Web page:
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Decision to Charge

Once the Police have completed their investigations, they will refer the case to the Crown Prosecution Service for advice on how to proceed. We will then make a decision on whether a suspect should be charged, and what that charge should be.

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The Role of The Crown Prosecution Service

The Crown Prosecution Service is the government department responsible for prosecuting criminal cases investigated by the police in England and Wales.

As the principal prosecuting authority in England and Wales, we are responsible for:

  • advising the police on cases for possible prosecution
  • reviewing cases submitted by the police
  • determining any charges in more serious or complex cases
  • preparing cases for court
  • presenting cases at court

Find out more about the role of the Crown Prosecution Service

No further action to be taken following the death of Andrew Pimlott


Following the death of Andrew Pimlott in Plymouth in April 2013, the Crown Prosecution Service (CPS) has determined that there is insufficient evidence to prosecute a police constable for gross negligence manslaughter or misconduct in public office.

A report submitted to the CPS by the Independent Police Complaints Commission (IPCC) indicated that on 18 April 2013, police were called after reports Mr Pimlott had breached a restraining order in attending a specific address in Plymouth and had a jerry can of petrol. Two police constables attended and went to the rear garden where Mr Pimlott was seen to douse himself in petrol before appearing to strike a match. In response, one of the officers deployed his Taser and Mr Pimlott caught fire. Mr Pimlott was taken to hospital and died from the complications of severe burns on 23 April 2013.

In July 2014 the IPCC submitted a file to the CPS requesting a charging decision.

In order to prosecute gross negligence manslaughter it must be shown that a duty of care was owed to the deceased, that that duty was breached, that the breach caused the death of the victim and that any breach was so bad that it should be categorised as gross negligence and therefore criminal. It is necessary to show that any acts were so serious and showed such an indifference to an obviously serious risk to life, that it amounts to a crime in law. An offence of misconduct in public office is committed by a public officer who wilfully neglects to perform his duty or wilfully misconducts himself to such a degree as to amount to an abuse of the public's trust in the office-holder, without reasonable excuse or justification.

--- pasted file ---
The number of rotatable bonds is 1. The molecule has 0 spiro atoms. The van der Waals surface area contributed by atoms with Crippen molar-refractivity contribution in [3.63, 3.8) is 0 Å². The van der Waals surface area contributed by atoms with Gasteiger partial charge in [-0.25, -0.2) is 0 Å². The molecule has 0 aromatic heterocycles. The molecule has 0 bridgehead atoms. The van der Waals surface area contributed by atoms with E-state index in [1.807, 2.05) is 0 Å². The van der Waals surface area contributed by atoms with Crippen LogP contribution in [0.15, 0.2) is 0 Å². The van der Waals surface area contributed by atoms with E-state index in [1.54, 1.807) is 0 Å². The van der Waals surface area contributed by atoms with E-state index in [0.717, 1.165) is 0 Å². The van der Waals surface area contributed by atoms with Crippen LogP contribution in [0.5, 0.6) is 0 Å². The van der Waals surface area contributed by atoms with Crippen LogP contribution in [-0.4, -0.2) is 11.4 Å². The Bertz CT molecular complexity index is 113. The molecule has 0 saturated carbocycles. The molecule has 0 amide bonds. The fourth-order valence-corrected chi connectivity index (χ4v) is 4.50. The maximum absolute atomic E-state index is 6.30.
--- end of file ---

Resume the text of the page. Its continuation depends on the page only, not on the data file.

Sally Walsh, a senior lawyer in the CPS Special Crime Division, said: "We carefully and thoroughly examined the evidence in this case in accordance with the Code for Crown Prosecutors. The evidence suggests that this was a fast-moving incident with events unfolding suddenly and in near darkness; from the police approach to the garden to the petrol igniting the entire incident took less than 41 seconds.

"Having considered the evidence, we determined that although it could be shown that the officer owed Mr Pimlott a duty of care, there is insufficient evidence that the duty was breached. In the circumstances, we took the view that a jury would be more likely than not to accept that the officer held a reasonable and genuine fear for both Mr Pimlott's safety and his own. Whilst we cannot know whether Mr Pimlott intended to set himself alight, seeing him douse himself in petrol and holding what appeared to be a lighted match, it was reasonable for the officer to conclude that he intended to. It appears from the evidence that the officer did the best he could in what were clearly very difficult circumstances and that he was faced with a choice of either standing back to allow Mr. Pimlott to set himself alight or taking the somewhat lesser risk of applying the Taser in an effort to stop him doing so.